As history records show, feminism and Middle Ages are not quite compatible; despite the fact that the idea of women’s liberation was started way back in the Ancient Greece (DuBois, 2007), the Dark Ages set the evolution of a feminist movement back to the era of chauvinism and male dominance.
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Despite men being predominantly satisfied with the given state of affairs at that time, humanist ideas were spawned by Chaucer ‘s The Canterbury tales in the era when women had little to no authority in the society, therefore, posing a number of marriage and relationship related ethical questions to the male part of the audience and encouraging women to pursue their independence in marriage, which The Clerk’s tale and the dream of the fifth wife in The wife of Bath’s prologue show in the most graphic way.
The fact that the fifth wife was willingly inclining the man that would later on become her fifth husband to murder her fourth one, whom she accused of beating her and having her will completely trodden under his feet, can also be interpreted as not only the demand for women to be free in their marriage, as well as free to choose their future husband, but also the need for a woman to be equal to her husband.
On the one hand, such interpretation seems impossible in the light of the oppression that women were under in the Middle Ages. Indeed, with the chauvinist ideas setting the course for social tendencies, as well as the principles for relationships between a man and a woman, the mere mentioning of equality would be absurd.
Nevertheless, the plea – or, perhaps, even a demand – for being treated fair can be easily read into every single phrase uttered by the fifth wife, not to mention the dream story that she crafted: “You say that just as worms destroy a tree, / Just so a wife destroys her own husband; / Men know this who are bound in marriage band” (Chaucer, n. d., lines 382–384).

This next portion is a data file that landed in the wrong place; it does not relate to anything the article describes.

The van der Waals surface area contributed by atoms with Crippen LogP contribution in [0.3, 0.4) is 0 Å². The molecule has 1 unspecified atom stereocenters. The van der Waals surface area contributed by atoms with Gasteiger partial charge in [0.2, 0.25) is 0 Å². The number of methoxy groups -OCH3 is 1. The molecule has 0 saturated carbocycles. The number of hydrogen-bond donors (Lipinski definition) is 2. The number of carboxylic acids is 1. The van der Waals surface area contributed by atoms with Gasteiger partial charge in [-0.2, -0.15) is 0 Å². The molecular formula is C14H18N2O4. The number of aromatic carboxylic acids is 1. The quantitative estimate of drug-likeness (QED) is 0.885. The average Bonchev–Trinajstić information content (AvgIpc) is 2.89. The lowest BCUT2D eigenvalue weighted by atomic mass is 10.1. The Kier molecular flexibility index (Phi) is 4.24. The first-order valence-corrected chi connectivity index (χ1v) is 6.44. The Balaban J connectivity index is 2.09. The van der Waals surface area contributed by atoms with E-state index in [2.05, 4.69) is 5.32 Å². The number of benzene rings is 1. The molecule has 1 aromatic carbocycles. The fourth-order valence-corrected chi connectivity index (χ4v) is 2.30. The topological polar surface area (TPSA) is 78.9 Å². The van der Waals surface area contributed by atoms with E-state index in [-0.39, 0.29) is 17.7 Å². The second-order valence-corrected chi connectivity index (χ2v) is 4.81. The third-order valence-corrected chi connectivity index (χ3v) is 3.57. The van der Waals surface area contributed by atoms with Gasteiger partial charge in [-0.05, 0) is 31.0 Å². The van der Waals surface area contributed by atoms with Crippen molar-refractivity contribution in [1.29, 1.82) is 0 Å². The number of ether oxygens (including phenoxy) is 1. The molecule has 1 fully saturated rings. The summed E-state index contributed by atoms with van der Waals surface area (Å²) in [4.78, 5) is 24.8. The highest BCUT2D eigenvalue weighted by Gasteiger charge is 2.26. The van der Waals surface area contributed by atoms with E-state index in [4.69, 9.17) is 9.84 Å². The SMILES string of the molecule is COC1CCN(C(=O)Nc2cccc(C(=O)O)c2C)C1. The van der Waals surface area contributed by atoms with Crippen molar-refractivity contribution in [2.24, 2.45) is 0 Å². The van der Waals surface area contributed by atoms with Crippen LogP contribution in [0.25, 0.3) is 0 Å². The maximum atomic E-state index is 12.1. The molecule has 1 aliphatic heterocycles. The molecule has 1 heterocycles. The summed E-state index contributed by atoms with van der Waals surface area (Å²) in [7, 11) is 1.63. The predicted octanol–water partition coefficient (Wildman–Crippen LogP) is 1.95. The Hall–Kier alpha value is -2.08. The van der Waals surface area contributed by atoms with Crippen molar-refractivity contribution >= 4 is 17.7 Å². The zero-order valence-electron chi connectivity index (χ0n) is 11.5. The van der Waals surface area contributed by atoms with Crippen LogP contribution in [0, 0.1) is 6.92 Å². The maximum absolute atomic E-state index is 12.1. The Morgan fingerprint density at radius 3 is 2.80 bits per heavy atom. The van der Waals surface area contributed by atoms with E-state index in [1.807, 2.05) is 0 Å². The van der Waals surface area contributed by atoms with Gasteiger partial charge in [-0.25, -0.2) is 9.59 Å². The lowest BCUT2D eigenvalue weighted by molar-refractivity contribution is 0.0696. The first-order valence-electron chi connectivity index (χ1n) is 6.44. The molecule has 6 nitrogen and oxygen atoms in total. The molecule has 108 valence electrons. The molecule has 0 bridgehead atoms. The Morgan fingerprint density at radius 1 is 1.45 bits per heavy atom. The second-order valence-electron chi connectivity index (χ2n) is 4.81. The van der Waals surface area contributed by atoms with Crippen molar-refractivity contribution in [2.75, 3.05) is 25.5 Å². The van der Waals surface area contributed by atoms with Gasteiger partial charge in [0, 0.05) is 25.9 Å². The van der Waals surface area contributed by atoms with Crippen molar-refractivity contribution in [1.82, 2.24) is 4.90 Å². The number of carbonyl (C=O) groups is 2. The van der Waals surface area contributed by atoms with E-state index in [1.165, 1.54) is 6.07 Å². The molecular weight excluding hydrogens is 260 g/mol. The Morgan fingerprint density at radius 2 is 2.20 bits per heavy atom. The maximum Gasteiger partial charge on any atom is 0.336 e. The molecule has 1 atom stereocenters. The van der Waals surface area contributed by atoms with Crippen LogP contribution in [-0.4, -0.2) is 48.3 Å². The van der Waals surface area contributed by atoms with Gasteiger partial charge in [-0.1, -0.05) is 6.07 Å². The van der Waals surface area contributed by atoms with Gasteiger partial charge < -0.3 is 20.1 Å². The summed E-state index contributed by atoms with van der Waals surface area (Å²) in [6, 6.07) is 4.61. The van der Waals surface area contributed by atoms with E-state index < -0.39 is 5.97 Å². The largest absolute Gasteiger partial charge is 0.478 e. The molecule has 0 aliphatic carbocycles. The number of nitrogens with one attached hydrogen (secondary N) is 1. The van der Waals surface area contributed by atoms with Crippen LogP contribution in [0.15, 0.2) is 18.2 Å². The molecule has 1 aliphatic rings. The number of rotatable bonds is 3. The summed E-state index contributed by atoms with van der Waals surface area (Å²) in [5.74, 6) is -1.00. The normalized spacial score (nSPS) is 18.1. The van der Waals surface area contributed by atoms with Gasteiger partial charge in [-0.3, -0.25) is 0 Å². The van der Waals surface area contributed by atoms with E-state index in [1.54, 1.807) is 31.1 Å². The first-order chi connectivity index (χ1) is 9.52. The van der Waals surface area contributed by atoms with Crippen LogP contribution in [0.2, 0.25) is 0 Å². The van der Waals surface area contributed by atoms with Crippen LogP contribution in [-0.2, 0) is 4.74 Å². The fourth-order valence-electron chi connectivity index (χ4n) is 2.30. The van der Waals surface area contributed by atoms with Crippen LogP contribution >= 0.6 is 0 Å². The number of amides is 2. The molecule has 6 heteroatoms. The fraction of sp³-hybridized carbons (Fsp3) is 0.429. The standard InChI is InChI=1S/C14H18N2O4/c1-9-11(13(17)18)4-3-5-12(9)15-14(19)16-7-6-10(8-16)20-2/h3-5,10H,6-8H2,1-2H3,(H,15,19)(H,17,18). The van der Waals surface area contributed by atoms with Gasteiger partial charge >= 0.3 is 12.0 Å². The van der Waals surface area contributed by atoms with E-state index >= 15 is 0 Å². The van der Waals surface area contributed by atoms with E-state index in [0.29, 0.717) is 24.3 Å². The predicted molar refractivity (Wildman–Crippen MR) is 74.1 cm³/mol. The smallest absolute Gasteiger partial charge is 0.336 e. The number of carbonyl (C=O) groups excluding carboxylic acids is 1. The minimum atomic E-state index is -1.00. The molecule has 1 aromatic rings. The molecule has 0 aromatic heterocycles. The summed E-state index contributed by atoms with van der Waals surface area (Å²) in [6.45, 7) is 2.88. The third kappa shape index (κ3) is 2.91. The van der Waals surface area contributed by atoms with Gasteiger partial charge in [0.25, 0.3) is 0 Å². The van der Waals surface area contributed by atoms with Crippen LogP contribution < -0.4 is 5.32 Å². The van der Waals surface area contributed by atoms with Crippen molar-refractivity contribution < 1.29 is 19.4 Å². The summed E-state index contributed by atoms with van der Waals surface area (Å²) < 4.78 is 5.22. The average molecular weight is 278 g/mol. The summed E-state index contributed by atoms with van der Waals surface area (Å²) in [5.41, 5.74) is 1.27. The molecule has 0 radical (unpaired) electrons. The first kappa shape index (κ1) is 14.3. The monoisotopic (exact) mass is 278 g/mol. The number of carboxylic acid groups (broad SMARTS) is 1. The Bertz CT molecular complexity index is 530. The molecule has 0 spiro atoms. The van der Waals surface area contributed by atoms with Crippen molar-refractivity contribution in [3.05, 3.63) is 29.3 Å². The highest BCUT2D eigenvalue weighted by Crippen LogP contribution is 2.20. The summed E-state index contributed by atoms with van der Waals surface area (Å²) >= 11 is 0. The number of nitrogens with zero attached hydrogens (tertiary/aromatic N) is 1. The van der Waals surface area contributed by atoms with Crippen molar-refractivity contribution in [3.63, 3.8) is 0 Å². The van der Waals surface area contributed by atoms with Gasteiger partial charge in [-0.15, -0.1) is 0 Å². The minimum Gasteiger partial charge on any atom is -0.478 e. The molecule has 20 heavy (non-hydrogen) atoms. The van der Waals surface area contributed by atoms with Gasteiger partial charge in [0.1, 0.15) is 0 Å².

In this regard, Clerk’s tale by Chaucer should also be mentioned. Also dealing with the subject of a woman’s role in marriage, it might be seen as a major retreat in Chaucer’s feminist endeavors, since the main storyline revolves around a woman being so devoted to her husband that she sacrifices her children and her happiness to serve him: “O Lord, I am willing / To do your will” (Chaucer, n. d.).
However, Chaucer still manages to state his opinion regarding equality in marriage: “But bow your neck beneath that blessed yoke / Of sovereignty and not of hard service, / The which men call espousal or wedlock” (Chaucer, n. d.).
Griselda, therefore, is a symbol of a wife, who admits her husband to be her master. While being aligned with the contemporary Christian principles of marriage, from a humanist perspective, the given concept is absurd, since in marriage, both a wife and a husband must be provided with equal rights; any other type of relationships can be classified as not marriage, but slavery.
In spite of the chauvinist tendencies of the Medieval society, as well as the lack of equality in relationship between a man and a woman in the Middle Ages, Chaucer managed to make a statement concerning the need to provide women with freedoms in their personal life.
While not stating the fact that women are equal to men directly, Chaucer conveys the given principle in his Canterbury tales in a very clear manner, making an especially explicit statement in describing the dream of the fifth wife and The Clerk’s tale. The tales that could easily be interpreted as a joke by Chaucer’s contemporaries, they planted the seeds for feminist principles to evolve from.
Chaucer, G. (n. d.). The clerk’s tale. Web.
Chaucer, G. (n. d.) The wife of Bath’s prologue. Retrieved from http://www.jsu.edu/depart/english/gates/wifebprt.htm
DuBois, E. C. (2007) Plato as a proto-feminist. Web.